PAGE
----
Jesus straightened up and asked her, “Woman, where are they? Has no one condemned you?”
“No one, sir,” she said.
“Then neither do I condemn you,” Jesus declared. “Go now and leave your life of sin.”
-John 8:10-11 (NIV)
As I write this, a nominee for Supreme Court Justice is being scrutinized for alleged assaults on women when he was a teenager. A formerly-beloved sitcom star and children’s show creator is in prison, convicted of drugging and raping women. A powerful Hollywood producer has been outed for using his position to coerce sex from aspiring young actresses. The CEO of a major entertainment company has resigned after allegations of sexual harassment and intimidation against women who worked for him. The lead pastor of a megachurch has retired after allegations of sexual misconduct by several women, and his replacements and the entire elder board of the church have resigned over the mishandling of the allegations.
Those situations are the ones making the headlines, but they’re far from isolated occurrences among politicians, entertainers, or pastors. It seems that everywhere, in every walk of life, men are being called to account for their mistreatment of women.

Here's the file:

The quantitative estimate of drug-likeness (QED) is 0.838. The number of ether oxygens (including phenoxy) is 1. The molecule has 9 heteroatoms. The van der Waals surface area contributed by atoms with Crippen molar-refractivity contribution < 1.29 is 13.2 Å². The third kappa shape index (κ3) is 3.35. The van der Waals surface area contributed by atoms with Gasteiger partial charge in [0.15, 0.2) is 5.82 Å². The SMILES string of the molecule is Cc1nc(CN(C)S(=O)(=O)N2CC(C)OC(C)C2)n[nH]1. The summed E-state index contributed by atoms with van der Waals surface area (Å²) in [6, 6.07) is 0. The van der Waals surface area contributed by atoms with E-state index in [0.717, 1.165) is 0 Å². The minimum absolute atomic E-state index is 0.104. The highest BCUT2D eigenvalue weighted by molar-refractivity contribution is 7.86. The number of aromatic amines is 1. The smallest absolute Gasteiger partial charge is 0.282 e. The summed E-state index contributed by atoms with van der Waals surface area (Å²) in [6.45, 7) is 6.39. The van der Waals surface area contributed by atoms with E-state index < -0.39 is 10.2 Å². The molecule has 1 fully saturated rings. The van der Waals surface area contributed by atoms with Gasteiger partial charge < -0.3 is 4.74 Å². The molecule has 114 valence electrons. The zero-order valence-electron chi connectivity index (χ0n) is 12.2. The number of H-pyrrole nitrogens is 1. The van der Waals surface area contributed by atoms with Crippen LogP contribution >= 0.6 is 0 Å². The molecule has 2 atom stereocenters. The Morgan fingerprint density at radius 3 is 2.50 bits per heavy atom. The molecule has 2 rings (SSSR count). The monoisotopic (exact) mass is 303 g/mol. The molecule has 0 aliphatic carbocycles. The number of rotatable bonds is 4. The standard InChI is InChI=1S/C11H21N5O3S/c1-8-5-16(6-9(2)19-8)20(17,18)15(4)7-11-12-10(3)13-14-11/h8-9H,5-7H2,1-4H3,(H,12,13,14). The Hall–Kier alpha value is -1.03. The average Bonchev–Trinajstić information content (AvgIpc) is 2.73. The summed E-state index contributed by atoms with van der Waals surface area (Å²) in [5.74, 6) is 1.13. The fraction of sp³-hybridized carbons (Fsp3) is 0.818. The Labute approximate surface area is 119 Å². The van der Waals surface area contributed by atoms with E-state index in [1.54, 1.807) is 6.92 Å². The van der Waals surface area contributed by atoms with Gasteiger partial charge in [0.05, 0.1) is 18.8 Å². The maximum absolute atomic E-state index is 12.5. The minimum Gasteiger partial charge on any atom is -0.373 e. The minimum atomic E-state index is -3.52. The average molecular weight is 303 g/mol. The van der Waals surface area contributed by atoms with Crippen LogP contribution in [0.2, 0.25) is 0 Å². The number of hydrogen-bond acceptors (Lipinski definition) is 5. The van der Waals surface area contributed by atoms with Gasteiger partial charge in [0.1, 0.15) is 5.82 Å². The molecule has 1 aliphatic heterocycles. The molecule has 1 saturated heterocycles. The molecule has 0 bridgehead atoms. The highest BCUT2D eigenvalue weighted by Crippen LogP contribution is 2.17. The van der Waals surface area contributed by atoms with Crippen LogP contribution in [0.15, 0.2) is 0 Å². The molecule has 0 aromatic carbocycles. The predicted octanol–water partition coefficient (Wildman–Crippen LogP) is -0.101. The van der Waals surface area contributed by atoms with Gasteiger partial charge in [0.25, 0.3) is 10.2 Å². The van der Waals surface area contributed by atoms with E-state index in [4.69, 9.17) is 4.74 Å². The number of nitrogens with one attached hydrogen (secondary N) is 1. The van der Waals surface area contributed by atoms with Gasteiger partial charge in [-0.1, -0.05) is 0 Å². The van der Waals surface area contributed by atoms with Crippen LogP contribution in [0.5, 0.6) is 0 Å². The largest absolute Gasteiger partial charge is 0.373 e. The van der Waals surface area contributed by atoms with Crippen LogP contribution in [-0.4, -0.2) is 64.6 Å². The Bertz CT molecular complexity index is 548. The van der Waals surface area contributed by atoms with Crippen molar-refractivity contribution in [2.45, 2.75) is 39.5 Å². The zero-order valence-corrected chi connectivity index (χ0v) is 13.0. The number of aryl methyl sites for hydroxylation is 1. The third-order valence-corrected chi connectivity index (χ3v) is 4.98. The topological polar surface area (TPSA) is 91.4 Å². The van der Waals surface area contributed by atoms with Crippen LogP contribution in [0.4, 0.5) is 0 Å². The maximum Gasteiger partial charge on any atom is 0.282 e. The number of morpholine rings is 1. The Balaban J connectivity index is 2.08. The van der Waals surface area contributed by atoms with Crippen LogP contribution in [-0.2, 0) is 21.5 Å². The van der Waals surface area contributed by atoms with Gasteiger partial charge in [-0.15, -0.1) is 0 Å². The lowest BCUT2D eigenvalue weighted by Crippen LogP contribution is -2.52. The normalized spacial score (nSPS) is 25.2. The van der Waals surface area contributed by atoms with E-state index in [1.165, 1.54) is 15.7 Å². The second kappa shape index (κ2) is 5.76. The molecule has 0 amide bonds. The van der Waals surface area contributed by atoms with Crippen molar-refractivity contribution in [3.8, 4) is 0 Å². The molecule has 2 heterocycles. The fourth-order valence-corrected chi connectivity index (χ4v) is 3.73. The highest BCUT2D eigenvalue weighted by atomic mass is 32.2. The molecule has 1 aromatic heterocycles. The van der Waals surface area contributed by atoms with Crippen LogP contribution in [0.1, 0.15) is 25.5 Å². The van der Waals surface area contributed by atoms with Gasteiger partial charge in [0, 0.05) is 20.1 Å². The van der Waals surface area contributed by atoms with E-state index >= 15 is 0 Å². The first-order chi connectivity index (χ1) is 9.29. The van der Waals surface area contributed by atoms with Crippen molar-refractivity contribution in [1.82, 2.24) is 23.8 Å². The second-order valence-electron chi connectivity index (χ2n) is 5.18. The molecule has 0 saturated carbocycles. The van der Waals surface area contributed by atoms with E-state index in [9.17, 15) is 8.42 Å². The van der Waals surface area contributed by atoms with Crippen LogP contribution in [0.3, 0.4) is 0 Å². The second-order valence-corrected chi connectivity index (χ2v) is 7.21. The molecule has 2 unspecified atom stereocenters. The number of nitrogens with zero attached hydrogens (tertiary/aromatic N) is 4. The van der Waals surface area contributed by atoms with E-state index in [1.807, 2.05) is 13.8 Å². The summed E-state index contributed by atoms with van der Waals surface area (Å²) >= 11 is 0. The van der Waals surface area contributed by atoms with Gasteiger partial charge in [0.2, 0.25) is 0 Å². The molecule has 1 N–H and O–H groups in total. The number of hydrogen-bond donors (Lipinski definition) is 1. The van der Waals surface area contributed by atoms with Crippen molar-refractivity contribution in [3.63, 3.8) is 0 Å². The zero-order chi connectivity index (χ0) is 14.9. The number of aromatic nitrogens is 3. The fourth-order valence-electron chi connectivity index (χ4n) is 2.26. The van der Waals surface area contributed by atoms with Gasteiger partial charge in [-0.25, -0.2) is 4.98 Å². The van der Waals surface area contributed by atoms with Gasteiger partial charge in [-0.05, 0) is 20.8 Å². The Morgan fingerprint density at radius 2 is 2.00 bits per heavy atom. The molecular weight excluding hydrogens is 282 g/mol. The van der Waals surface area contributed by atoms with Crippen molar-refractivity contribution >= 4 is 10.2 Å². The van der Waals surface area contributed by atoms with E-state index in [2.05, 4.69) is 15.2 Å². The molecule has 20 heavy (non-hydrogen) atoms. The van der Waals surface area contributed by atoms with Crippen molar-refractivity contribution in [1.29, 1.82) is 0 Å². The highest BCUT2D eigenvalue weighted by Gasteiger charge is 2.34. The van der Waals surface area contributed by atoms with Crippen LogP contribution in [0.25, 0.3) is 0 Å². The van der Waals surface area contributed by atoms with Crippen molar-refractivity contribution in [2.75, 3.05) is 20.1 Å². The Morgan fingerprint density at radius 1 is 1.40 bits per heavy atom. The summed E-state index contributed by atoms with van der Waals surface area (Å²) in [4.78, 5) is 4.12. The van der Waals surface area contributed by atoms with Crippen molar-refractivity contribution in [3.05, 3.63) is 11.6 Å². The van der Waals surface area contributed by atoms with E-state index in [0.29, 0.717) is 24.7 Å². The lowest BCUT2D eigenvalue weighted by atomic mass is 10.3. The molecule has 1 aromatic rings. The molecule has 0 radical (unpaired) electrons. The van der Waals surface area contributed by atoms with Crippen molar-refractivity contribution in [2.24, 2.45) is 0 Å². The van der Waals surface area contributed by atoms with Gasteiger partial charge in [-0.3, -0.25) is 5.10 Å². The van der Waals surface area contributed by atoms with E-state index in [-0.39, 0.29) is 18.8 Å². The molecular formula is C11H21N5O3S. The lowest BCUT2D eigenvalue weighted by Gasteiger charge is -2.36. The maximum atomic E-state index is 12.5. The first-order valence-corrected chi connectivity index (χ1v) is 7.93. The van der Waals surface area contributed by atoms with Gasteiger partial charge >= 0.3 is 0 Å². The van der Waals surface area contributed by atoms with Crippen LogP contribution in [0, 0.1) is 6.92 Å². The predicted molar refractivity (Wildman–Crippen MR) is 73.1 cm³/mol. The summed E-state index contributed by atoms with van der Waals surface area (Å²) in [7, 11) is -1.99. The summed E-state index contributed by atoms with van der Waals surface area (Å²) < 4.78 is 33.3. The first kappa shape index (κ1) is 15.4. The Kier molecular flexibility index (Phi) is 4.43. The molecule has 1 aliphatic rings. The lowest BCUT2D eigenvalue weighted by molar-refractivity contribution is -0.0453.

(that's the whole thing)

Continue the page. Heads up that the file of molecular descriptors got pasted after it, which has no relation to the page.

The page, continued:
Obviously, there’s a problem in our culture: a problem that goes back a long way and reaches into every part of our society.
To be clear, the problem is not that men are being required to answer for past wrongdoing. Yes, everyone probably has something in their past that they’re ashamed of. But there are men who have managed to make it to adulthood without sexually assaulting or harassing women.
The problem is not that women are speaking out instead of just accepting that a culture of misconduct and abuse is the way thing are, and playing along.
The problem is not that women are uptight or oversensitive about these issues.
The problem is not even that a man’s reputation and life could conceivably be ruined over a false allegation. That’s possible, of course, but women’s lives and reputations have been ruined for a long, long time over lies told by men. While false accusations would be tragic, and care should be taken to expose them as such, that danger is no reason to resent or resist the needed correctives.
And correctives are needed, because for a long time now women have been defined in our culture, by men and sometimes even by other women, by what they can do for those in control. They’ve been defined strictly by their roles in the home as wife and mother. They’ve been defined by their attempts to reach for something resembling equality. They’ve been defined by their smaller size. They’ve been defined by their physical appearance. And, as our news feeds tell us nearly every day, they’ve been defined by the sexual pleasure they can provide. Or, what — every woman who has ever told a story of being victimized made that story up? They just misunderstood? They were too sensitive? Come on.
Here’s a corrective: let’s make sure that Jesus is the model for how to treat the women in our lives.